etching the film of hard material to form a plurality of projections; and
removing said plurality of hemispheres.
This application is a division of application Ser. No. 07/682,648, filed Apr. 9, 1991.
This invention relates to interconnection devices, and more particularly to low-contact-force interconnection devices.
In known electrical interconnection devices, electrical connection between two conducting elements is achieved by bringing them into physical contact such that an ohmic connection is formed. Such an ohmic connection is characterized by a contact resistance. On a microscopic scale, current is transferred between the two conducting elements via randomly distributed load-bearing areas, referred to as a-spots, that form between the elements when they are in mutual contact. Increasing the mechanical force that brings the elements into contact tends to increase the number and size of the a-spots. Accordingly, the a-spots contribute a constriction resistance to the contact resistance, the constriction resistance being proportional to the mechanical force applied between the elements, where the constriction resistance is described by:
R.sub.s =ρ/na (Eq.1)
where ρ is the resistivity of the conducting element, n is the number of a-spots created, and a is the average linear dimension of I the a-spots. Since the dominant conduction mechanism is ohmic, the contact resistance is constant over a wide voltage range.
It is common for an insulating surface film of lubricant, metal oxide, or other contaminant to be found on the contacting surface of one or both contact elements, thereby contributing an additional resistance referred to as an effective resistance. Consequently, the contact resistance is the sum of the constriction resistances and the effective resistances of the respective surfaces.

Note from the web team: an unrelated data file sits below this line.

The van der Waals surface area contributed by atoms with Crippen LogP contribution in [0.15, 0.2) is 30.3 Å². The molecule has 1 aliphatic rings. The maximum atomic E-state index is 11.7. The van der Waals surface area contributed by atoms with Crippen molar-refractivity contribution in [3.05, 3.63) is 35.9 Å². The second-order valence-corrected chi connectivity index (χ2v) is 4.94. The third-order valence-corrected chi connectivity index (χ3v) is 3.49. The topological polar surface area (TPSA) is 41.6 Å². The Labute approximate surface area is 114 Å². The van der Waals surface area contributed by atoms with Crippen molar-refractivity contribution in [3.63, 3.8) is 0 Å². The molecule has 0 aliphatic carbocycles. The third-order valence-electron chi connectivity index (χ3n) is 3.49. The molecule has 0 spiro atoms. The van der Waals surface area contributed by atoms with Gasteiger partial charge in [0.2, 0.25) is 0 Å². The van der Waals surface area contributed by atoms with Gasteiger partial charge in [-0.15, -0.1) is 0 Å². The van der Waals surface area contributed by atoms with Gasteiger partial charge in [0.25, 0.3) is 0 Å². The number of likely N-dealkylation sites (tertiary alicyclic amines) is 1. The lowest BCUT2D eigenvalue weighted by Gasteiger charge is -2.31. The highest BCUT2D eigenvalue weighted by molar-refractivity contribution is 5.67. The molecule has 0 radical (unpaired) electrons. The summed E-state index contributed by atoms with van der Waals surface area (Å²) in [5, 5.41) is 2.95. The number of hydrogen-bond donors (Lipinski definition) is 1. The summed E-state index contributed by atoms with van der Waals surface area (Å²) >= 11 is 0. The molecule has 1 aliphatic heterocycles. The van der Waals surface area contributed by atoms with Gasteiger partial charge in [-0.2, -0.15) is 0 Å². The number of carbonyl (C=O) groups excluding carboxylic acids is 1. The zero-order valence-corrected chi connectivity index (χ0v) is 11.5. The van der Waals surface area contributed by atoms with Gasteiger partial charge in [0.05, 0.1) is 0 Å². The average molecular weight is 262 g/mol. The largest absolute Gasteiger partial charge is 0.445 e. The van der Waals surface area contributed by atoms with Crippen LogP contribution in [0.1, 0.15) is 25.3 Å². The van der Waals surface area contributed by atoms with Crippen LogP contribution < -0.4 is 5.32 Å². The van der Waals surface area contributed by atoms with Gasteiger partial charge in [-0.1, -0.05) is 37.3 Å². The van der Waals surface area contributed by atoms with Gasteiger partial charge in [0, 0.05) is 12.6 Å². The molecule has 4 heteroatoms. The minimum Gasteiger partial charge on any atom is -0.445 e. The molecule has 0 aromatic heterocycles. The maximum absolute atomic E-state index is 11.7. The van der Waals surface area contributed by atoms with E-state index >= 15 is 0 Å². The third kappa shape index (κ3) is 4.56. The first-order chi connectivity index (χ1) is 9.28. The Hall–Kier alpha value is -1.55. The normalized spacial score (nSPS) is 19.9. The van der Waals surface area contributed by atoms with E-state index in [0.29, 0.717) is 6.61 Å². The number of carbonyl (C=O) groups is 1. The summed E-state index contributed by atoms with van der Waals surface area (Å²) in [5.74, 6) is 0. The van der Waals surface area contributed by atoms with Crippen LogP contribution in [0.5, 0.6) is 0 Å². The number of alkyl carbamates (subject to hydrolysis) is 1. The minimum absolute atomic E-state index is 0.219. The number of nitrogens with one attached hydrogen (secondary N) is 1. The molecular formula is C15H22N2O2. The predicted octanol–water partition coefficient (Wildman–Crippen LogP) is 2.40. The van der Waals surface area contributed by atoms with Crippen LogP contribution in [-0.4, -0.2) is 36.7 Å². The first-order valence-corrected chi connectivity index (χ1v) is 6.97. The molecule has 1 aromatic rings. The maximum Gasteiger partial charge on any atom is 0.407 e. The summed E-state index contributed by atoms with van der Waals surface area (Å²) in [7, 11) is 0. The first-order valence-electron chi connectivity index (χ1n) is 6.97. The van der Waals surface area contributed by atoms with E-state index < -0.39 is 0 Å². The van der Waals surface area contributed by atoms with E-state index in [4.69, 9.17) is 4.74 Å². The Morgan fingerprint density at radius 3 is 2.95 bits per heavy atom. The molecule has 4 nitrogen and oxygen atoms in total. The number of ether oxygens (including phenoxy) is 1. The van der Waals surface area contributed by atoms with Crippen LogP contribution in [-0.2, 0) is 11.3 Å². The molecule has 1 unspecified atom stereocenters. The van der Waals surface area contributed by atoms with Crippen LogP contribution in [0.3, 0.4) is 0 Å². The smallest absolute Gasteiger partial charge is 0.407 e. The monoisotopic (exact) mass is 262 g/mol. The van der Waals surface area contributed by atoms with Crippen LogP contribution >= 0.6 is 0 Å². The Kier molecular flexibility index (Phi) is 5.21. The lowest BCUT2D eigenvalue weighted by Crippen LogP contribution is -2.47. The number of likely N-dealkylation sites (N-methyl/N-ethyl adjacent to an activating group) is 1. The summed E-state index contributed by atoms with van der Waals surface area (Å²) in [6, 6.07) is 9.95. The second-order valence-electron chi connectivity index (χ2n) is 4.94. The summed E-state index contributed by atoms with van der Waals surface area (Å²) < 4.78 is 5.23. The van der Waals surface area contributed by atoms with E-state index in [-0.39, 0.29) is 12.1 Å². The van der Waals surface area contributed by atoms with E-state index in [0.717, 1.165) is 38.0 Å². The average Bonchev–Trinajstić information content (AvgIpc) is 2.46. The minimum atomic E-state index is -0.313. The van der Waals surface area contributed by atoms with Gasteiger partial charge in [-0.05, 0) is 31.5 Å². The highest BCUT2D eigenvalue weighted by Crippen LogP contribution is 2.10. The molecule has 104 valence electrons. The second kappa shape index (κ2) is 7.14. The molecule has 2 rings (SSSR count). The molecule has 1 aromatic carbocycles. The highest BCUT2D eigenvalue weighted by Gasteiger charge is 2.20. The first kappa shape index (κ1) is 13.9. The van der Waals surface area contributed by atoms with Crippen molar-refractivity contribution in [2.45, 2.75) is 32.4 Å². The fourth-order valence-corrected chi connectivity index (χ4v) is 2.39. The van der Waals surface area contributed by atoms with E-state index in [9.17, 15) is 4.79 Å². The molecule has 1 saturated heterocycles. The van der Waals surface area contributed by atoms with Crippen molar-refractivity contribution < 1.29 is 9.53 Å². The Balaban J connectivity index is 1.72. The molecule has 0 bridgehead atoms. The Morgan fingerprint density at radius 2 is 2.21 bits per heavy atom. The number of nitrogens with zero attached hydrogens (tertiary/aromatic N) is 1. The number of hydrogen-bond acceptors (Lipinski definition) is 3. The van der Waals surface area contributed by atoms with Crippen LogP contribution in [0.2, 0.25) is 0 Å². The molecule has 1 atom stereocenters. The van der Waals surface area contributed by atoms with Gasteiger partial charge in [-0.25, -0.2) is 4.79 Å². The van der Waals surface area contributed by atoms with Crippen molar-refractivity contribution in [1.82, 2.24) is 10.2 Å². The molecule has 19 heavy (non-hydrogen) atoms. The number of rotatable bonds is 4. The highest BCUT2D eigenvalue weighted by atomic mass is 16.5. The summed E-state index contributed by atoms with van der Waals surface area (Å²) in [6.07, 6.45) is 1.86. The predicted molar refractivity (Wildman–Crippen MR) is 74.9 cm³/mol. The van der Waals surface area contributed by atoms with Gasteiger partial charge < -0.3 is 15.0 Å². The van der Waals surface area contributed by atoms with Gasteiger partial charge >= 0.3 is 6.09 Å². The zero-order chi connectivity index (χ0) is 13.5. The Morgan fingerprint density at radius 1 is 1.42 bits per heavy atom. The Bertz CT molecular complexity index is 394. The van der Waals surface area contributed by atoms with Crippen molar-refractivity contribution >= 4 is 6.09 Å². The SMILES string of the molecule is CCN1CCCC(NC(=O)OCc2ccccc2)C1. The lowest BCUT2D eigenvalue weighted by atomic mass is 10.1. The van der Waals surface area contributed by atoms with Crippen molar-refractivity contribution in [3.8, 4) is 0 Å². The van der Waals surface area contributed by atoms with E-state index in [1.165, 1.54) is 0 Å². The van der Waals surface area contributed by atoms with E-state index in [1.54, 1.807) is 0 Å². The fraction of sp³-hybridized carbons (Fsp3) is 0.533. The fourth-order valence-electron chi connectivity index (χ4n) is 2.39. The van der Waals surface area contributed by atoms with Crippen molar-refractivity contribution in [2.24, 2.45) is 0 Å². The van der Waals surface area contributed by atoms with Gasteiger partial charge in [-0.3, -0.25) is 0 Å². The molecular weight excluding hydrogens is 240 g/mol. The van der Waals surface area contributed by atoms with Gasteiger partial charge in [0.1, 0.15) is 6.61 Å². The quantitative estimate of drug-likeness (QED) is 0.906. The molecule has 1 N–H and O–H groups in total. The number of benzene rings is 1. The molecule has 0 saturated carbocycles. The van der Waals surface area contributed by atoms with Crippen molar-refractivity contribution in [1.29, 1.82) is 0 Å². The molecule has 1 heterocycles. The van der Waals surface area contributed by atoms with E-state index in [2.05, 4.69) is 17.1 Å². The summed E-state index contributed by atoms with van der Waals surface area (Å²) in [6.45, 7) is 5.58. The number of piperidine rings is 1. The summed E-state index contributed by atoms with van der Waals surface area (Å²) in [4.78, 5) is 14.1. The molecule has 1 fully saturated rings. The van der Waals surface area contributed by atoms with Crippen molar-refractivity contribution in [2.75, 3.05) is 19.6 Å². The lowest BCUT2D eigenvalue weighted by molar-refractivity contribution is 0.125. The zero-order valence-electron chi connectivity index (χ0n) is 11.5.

If the surface film is thin, i.e., less than 100 Ångstroms, some conduction will occur due to electron tunneling through the film. Such tunneling can occur by several mechanisms. As illustrated in FIG. 1, when a voltage is applied across the contacts, the Fermi level 10 of the metal constituting the positive contact is lower than the Fermi level 12 of the metal of the negative contact. Although electrons at the Fermi level 12 will not have enough energy to cross over the potential barrier 14 at the metal-film interface, there will be some probability that electrons will "tunnel" through this barrier, in accordance with Schrodinger's equation from elementary quantum mechanics. Thus, a small but measurable current will flow, despite the presence of the insulating surface film on the contact elements.